Introducing Sighetu Marmaţiei
Sleepy 'Sighet' (its shortened nickname) has a few sights for a morning's browsing, a pretty square edged by a church, and the Ukrainian border crossing just a few minutes away; but your real reason for being in Maramureş is its rural charm, so you needn't linger long. For centuries Sighet formed a cultural and geographic border between Slav-dominated territories to the north and Hungary and Romania to the south. Its name is derived from the Thracian and Dacian word seget (fortress).
Sighetu Marmaţiei, first documented in 1334, was also an important Jewish settlement until spring 1944, when most of the Jews were transported to Auschwitz-Birkenau. After WWII the communist government established one of the country’s most notorious prisons here, for dissidents, intellectuals and anyone else who could challenge the regime. It’s now one of the city’s most important tourist sights.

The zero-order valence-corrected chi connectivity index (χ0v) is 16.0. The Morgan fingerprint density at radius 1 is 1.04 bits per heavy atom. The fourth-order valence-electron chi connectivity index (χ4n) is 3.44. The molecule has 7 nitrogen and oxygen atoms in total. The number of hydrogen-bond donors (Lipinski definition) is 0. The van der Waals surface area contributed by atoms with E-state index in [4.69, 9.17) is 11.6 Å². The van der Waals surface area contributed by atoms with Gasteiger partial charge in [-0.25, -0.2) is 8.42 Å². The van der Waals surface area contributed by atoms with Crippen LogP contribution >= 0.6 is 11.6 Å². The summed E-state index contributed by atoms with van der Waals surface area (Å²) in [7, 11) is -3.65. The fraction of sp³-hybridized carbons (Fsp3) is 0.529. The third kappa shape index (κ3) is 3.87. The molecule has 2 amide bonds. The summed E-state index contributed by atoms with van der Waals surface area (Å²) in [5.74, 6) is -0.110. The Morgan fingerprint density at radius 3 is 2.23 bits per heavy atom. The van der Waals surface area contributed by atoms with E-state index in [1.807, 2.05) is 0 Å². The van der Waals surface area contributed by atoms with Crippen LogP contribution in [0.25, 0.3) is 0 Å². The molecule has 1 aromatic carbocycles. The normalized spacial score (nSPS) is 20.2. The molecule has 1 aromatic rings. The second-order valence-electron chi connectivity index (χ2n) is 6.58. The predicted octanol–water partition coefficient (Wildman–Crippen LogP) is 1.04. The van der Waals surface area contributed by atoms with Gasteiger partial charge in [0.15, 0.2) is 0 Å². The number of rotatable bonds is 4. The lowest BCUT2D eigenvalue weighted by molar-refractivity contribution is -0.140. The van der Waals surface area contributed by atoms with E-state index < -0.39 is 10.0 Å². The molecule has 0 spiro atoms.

Nearly all the hotels, shops and restaurants are located on or near the central Piaţa Libertăţii or avenues that lead off it. The train and bus stations are adjacent and situated north of the city centre (about 10 minutes away on foot). To buy a city map (5 lei), try the bookshop Luceafărul.
Sighetu Marmaţiei destination guides
Monasteries and Villages of Romania
An unforgettable guided walk to discover the culturally rich Romanian countryside